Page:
Theology is made up of two words – theos and logos. So strictly speaking, it is “words about God.” And I would venture that theology is foundation to our faith. What we think about God comes before our particular praxis. I understand this by looking at two of the extreme positions in religion – that of the divine being a totally hands-off kind of God (historically, the divine watchmaker-God sets things into motion and just watches it tick, tick, tick away) or that of being a total involved kind of God (like a puppetmaster).
The watchmaker God allows us to have complete and full freedom to make our choices while being totally uninvolved in our daily living. All religions have their flavor of this type of God. In this flavor, the human/divine relationship is one of worshipping an uninvolved God who has no immediate impact on our decision making process—we have complete freedom of choice as God has little impact on daily living. A word for this is completely transcendent.
The puppetmaster God has complete and total control of everything—weather, decisions, all of it! This God is completely involved with every aspect of daily living. The human/divine relationship is one of worshipping a completely involved God who will punish or reward on a whim. Illness, catastrophe, joy, and celebrations are all results of the human/divine interaction. A word for this might be completely immanent.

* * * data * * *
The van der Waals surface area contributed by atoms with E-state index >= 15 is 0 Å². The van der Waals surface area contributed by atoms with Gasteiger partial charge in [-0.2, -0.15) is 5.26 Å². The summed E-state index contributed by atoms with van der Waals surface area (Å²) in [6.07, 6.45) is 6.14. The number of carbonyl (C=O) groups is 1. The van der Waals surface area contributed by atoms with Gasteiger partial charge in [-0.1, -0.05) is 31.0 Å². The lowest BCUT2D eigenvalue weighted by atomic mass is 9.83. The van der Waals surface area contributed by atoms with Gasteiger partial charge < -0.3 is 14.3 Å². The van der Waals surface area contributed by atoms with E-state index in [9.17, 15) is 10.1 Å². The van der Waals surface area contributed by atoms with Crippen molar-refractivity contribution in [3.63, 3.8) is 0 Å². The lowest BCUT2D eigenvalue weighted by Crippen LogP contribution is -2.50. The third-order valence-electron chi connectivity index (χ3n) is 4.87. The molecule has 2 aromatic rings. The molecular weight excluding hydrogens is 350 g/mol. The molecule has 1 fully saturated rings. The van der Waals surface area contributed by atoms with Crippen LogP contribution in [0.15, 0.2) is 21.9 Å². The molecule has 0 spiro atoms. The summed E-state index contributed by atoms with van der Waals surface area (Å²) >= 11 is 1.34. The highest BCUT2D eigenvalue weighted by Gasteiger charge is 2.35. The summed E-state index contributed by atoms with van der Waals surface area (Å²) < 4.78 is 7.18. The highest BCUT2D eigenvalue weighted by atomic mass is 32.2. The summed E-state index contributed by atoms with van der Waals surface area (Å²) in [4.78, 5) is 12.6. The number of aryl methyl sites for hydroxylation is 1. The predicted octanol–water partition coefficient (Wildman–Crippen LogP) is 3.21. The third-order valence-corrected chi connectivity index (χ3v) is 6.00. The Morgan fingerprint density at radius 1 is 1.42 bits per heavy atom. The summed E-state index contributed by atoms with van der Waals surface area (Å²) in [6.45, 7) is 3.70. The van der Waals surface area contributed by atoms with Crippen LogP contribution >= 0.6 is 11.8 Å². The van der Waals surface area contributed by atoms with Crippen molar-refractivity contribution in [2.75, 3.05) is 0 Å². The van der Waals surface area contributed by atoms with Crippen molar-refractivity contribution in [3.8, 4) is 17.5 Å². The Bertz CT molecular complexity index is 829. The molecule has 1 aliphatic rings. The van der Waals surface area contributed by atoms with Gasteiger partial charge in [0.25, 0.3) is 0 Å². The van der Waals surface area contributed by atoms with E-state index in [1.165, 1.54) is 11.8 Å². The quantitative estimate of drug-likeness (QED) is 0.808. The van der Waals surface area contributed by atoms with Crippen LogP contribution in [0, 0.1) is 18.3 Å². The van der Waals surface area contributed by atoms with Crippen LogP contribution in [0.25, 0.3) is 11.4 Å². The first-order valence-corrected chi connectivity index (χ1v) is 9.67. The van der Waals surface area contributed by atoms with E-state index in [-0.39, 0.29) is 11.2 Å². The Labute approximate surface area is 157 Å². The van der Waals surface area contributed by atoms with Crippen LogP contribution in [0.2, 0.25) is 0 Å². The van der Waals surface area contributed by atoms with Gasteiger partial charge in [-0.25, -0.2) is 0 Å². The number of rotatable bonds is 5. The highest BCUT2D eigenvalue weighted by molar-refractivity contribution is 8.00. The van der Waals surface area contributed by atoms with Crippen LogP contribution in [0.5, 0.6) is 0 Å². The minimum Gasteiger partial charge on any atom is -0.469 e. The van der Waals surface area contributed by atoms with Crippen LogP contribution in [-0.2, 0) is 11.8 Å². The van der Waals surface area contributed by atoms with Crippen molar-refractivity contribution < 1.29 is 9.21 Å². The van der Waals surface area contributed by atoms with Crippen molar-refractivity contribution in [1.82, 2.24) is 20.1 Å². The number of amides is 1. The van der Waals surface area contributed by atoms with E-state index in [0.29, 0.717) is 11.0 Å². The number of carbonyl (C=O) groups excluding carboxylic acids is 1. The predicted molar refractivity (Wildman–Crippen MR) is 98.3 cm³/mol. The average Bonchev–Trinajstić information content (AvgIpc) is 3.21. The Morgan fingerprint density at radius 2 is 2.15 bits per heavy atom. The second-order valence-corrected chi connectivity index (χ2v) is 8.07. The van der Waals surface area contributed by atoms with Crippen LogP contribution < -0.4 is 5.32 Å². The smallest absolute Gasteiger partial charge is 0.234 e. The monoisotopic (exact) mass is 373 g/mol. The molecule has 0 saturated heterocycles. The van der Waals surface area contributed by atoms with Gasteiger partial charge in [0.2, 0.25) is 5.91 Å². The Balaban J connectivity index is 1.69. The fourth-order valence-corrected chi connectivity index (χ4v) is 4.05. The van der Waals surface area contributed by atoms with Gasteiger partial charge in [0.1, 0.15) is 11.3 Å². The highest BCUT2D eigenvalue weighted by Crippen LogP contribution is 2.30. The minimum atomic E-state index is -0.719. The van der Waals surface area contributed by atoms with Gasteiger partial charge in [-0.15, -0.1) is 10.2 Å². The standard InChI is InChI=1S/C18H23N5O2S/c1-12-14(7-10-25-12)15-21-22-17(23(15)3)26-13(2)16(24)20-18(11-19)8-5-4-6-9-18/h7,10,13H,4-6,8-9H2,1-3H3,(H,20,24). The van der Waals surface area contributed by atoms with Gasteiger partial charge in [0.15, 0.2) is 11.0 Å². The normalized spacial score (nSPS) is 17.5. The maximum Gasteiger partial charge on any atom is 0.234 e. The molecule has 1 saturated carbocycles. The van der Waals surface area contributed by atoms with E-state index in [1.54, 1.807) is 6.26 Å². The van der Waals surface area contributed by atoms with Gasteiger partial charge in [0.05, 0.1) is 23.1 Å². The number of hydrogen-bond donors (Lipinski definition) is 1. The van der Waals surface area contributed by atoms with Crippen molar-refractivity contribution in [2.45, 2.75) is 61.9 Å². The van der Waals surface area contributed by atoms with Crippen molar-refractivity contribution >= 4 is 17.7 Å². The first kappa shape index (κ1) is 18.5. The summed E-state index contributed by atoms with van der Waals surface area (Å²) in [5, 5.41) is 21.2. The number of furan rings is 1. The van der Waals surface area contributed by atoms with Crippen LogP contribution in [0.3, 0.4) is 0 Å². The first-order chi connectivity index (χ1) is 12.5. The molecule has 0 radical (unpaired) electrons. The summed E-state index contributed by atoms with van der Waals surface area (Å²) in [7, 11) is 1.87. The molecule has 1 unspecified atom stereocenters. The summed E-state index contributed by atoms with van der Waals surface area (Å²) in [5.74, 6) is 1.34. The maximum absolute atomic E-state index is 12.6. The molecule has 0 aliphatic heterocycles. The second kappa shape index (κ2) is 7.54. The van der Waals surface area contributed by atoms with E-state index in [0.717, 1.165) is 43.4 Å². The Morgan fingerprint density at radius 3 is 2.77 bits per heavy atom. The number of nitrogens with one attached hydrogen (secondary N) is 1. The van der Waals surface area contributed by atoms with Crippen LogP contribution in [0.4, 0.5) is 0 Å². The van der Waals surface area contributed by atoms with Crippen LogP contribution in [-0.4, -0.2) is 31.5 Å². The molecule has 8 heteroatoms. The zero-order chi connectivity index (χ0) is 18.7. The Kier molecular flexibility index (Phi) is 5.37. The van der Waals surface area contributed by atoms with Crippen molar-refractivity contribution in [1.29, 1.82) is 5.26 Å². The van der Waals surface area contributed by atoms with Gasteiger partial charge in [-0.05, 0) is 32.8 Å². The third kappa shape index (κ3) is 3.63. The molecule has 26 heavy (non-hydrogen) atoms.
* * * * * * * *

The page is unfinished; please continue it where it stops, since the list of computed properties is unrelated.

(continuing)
So what does this have to do with anything? I would suggest that our theologies change over time as we grow and develop. And a most excellent new development in theology that I would like to share is Queering Theology. Queer Theology is a way of looking at our relationship with the world, our relationship with one another, and our relationship with the divine through the personal experience of embodied sexuality and gender. This is important. Why? Because we cannot separate ourselves from our body and therefore we cannot separate ourselves from our experience of the divine.
There are some wonderful people doing the work in the arena of queering theology. They are Father Shannon T. L. Kearns and Brian G. Murphy. They write the blog QueerTheology.com. There, they offer a weekly podcast on the lectionary where they “queer the scripture.” This means they are looking for the story that brings the most freedom to our bodies. They also offer daily affirmations, online classes, and an ezine. I greatly encourage you to see what shenanigans they are up to!
Doing queer theology is much more than looking for characters in holy scripture that could be considered within the LGBTQ spectrum like Jonathan & David or Naomi & Ruth, but it is looking for the reading that brings the most freedom to all bodies or it is deciding that the reading is not acceptable given our own embodied experience. Just as slaves found a way to read scripture that indeed was freeing, rejecting scripture that said slavery was acceptable, so to can we find ways of reading holy writings that affirm our lived experience of who we are. In Christian / Jewish scripture God is named “I am.” There is also the belief that we are all made in the image of God—all of us. When we complete the sentence, “I am ________________ ,” that is indeed, sacred and beloved of God.
I am mother.
I am sister.
I am wife.
I am queer.
What about you?
Shalom and Amen! Post by Terri Stewart, 2014